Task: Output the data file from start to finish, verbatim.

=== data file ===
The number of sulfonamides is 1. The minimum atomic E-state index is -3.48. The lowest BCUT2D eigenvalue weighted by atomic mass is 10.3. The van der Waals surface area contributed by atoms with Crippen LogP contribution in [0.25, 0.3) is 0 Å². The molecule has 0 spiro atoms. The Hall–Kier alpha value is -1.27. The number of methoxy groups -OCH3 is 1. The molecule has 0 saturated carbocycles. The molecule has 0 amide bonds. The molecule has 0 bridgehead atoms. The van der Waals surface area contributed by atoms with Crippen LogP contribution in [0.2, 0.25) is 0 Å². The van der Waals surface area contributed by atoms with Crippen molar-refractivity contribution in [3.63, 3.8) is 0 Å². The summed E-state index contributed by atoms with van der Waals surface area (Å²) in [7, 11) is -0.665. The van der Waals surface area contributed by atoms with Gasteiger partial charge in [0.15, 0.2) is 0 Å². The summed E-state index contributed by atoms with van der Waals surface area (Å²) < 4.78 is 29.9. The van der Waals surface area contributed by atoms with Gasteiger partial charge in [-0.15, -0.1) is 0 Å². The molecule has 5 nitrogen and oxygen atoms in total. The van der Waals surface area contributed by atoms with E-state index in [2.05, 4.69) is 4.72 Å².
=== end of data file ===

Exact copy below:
The number of sulfonamides is 1. The minimum atomic E-state index is -3.48. The lowest BCUT2D eigenvalue weighted by atomic mass is 10.3. The van der Waals surface area contributed by atoms with Crippen LogP contribution in [0.25, 0.3) is 0 Å². The molecule has 0 spiro atoms. The Hall–Kier alpha value is -1.27. The number of methoxy groups -OCH3 is 1. The molecule has 0 saturated carbocycles. The molecule has 0 amide bonds. The molecule has 0 bridgehead atoms. The van der Waals surface area contributed by atoms with Crippen LogP contribution in [0.2, 0.25) is 0 Å². The van der Waals surface area contributed by atoms with Crippen molar-refractivity contribution in [3.63, 3.8) is 0 Å². The summed E-state index contributed by atoms with van der Waals surface area (Å²) in [7, 11) is -0.665. The van der Waals surface area contributed by atoms with Gasteiger partial charge in [0.15, 0.2) is 0 Å². The summed E-state index contributed by atoms with van der Waals surface area (Å²) < 4.78 is 29.9. The van der Waals surface area contributed by atoms with Gasteiger partial charge in [-0.15, -0.1) is 0 Å². The molecule has 5 nitrogen and oxygen atoms in total. The van der Waals surface area contributed by atoms with E-state index in [2.05, 4.69) is 4.72 Å².